In public health at that time, experts really controlled the action. People did not question science like they do today. My members had a lot of power because of their expertise but that expertise was starting to be questioned. I realized that I had to help the health officers strengthen their ability to present expertise within the policy development process.

In a democracy, competing values occur and legislators have to balance a lot of competing demands. It was my job to make sure that science, expertise, and professionalism were considered. I remember one of the health officers telling me, “Bruce, the key to this organization is its professionalism. That’s its strength. They can’t take that away. Ultimately, we know how to stop an epidemic, we know how to give proper advice to the public and enable them to protect themselves. People respect the physician’s medical expertise.”

I represent a group of public health physicians but I’ve never once thought I was the expert. I knew it was my job to make sure that their expertise got to the table and was part of the public discussion.

  • You’ve been in public health for more than 40 years. What’s changed for state and local health officials since you started?

There was a lot more respect for public service and a lot more respect for professional expertise. It was less political then. In other words, the complexity of interest groups involved in the discussion of issues didn’t exist like they do today. It doesn’t mean that expertise doesn’t have a role now; you just have to be smarter about how you leverage it and get it into the process.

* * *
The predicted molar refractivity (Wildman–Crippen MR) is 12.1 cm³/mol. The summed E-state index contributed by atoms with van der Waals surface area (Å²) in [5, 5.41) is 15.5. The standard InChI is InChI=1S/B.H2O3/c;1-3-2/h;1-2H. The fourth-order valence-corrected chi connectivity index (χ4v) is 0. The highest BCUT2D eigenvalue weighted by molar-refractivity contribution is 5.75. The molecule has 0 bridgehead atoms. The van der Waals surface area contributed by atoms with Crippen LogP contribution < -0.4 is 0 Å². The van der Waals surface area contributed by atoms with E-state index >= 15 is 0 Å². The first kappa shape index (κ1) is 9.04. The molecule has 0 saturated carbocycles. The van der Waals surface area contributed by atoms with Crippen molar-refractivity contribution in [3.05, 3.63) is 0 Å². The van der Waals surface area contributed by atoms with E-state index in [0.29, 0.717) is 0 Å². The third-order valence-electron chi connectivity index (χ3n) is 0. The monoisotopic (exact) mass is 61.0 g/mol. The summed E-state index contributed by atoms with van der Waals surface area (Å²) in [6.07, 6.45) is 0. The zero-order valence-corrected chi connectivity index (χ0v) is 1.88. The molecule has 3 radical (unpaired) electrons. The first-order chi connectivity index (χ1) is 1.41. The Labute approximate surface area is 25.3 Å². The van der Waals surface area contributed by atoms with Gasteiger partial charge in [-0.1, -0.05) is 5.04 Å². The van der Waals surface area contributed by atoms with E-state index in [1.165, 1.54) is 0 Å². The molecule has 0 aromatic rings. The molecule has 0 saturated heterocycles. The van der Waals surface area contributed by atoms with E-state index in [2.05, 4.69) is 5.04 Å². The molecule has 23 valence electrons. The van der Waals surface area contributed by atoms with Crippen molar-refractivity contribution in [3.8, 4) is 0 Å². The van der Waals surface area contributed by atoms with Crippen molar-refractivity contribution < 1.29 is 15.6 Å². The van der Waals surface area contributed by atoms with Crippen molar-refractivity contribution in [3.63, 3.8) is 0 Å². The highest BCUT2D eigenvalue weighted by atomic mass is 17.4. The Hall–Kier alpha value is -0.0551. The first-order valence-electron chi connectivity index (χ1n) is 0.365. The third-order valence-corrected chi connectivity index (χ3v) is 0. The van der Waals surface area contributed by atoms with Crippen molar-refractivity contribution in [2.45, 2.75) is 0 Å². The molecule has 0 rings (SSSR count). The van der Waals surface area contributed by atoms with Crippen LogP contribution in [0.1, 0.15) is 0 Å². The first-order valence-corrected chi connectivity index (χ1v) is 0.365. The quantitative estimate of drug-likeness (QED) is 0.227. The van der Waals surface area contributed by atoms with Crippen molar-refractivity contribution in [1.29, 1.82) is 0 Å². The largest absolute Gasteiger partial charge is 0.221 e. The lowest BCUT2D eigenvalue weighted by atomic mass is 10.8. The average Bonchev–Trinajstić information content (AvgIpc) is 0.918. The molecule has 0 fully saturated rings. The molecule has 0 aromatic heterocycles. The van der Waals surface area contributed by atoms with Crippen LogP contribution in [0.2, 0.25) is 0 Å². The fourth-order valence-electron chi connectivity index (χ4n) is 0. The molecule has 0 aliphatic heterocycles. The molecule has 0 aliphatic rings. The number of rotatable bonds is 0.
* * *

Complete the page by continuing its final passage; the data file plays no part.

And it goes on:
The other thing is the “fiscalization” of policy. I saw the tail end of the great era, the 25 years after World War II when California was building highways, the university system, and the hospital system. But as we got into the 1970s, as we had some of these recessions, policy became more about dollars and less about substance. When I started, a director of a department had power. A director could go to the legislature and directly lobby for something. Now everything is controlled by the department of finance. Directors run the departments but they don’t have the influence.

  • How have you raised the visibility of local health departments with policymakers?

Once you introduce people to who you are, you have to have ownership, you have to have a program that you’re pushing in the Capitol. If you don’t have your own legislation, if you don’t have your own specific budget item that everybody knows you’re sponsoring, you can’t take it to the next level.

About 20 years ago, I realized that was the single thing I needed to do with HOAC. Up to that time, we reviewed legislation, we provided testimony and expertise, and we talked to people about what local health departments did. We even sought amendments to things when we thought things wouldn’t work. But we didn’t proactively sponsor bills. It wasn’t until we proactively sponsored our own bills that we became real players in the system.